It was only one year and one week ago today that the first 3D printed home was constructed right in our own backyard. Well, not literally our backyard, but a fellow Austinite living on the East side. (Shout out to the Eastsiders for continuing to be among some of the most progressive ATX dwellers)
The CEO of ICON, Jason Ballard, asked the best man in his wedding if he could plant the first 3D printed home in his backyard off Chicon Street. I can only imagine this was discussed and decided upon over a number of cocktails just next door in a dark corner at Weather Up.
“Walls in general will be a first for most.”
After obtaining the first city permit in America to build a 3D printed home, it was in just two sleeps (roughly 47 hours) later, Austin’s very own 3D concrete star was born. Over the last year Icon has spent 99% of it’s time perfecting the technology used to construct these homes. One year ago the maiden build had about a 10% error margin, today it’s less than 1% and the home can be built in less than 24 hours, all thanks to, drum roll please, the Vulcan II.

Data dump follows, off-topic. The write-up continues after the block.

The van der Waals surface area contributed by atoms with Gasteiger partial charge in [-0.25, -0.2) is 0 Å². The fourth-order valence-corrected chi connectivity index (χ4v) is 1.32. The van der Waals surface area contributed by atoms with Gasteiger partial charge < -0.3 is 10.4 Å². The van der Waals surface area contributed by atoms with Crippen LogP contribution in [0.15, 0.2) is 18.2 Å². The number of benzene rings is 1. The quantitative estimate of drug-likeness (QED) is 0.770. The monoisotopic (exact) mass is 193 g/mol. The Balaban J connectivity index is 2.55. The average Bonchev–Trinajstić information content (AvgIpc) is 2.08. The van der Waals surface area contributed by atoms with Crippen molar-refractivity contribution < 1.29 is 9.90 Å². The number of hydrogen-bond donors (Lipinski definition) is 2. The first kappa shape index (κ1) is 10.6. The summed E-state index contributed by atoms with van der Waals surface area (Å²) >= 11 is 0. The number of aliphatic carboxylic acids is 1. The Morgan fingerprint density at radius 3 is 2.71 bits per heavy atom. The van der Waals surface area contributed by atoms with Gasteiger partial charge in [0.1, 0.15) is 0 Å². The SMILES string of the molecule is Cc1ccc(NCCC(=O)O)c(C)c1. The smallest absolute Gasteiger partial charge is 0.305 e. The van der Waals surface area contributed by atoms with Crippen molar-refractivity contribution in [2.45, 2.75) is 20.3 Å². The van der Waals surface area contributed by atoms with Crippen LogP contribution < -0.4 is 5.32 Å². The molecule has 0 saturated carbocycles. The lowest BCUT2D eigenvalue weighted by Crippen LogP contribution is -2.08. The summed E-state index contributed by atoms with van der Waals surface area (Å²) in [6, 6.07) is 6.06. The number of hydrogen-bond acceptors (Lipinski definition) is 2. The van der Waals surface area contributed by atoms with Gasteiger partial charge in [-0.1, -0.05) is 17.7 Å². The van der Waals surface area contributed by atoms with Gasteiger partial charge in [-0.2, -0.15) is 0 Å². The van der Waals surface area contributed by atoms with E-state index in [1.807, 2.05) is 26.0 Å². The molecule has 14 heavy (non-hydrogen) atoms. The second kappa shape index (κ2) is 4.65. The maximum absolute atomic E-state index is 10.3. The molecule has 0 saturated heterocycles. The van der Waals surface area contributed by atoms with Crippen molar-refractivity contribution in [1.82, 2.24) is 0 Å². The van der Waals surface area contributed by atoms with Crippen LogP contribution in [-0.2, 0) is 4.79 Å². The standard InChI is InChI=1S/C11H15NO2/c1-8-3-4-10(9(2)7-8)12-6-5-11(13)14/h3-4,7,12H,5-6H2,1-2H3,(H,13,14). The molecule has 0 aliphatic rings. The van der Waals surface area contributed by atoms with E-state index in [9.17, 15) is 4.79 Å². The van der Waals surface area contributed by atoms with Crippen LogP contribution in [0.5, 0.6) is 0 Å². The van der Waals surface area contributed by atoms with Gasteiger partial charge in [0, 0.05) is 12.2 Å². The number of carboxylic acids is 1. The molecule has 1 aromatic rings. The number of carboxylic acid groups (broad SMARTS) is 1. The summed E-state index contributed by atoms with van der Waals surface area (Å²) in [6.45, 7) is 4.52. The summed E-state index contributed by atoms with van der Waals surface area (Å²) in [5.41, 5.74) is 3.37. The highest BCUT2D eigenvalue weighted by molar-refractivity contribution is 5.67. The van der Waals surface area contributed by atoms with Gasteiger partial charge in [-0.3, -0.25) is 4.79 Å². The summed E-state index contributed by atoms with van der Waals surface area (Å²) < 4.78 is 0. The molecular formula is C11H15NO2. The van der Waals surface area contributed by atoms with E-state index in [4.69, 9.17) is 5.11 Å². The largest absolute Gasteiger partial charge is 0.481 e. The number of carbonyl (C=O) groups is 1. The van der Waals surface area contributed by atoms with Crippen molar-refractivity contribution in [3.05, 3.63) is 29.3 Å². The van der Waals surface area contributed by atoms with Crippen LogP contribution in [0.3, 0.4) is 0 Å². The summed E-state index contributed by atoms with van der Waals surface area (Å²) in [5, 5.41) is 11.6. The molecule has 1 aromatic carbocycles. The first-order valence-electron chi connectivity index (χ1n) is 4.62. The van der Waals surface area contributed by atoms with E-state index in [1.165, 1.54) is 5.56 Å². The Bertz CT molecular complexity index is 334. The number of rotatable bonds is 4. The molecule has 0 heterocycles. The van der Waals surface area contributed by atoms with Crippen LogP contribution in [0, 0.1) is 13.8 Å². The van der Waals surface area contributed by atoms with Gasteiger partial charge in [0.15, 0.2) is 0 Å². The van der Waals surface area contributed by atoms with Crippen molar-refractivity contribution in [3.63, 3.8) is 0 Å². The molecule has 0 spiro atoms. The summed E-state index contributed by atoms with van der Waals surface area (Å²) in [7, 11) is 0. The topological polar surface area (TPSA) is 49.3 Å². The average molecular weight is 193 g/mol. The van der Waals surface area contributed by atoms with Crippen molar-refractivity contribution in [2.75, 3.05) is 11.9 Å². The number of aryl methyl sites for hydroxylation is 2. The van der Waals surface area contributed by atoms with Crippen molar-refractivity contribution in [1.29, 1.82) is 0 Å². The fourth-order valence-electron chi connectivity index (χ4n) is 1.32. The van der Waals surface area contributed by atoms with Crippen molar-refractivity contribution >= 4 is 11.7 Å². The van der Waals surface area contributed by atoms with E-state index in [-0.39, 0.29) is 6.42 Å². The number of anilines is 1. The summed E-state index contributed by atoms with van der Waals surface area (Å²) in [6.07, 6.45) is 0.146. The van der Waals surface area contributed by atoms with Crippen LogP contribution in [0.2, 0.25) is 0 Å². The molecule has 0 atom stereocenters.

Shot of the bedroom in the 350sqft home
Nestled within the fastest growing city in America, the Vulcan II combined with ICON’s secret sauce, Lavacrete, this startup is ready to take on the world. They have a new project unfolding in Latin America with plans to build a community that will provide safe, sustainable housing for over 1500 residents, vastly improving current living conditions. Walls in general will be a first for most.
The highlights (IMHO):
- Less than $10,000 to construct a 350sqft livable home
- Heats/cools the same as traditional building construction insulation
- Building is the #1 human activity negatively impacting the environment (yes, more than agriculture, I said the same thing)
- Traditional building material is the #1 contributor to US Landfills
In conclusion, once NASA calls and considers your tech for possible future outer space housing, I think you’ve arrived. Well done, ICON, thanks for showing us how it’s done.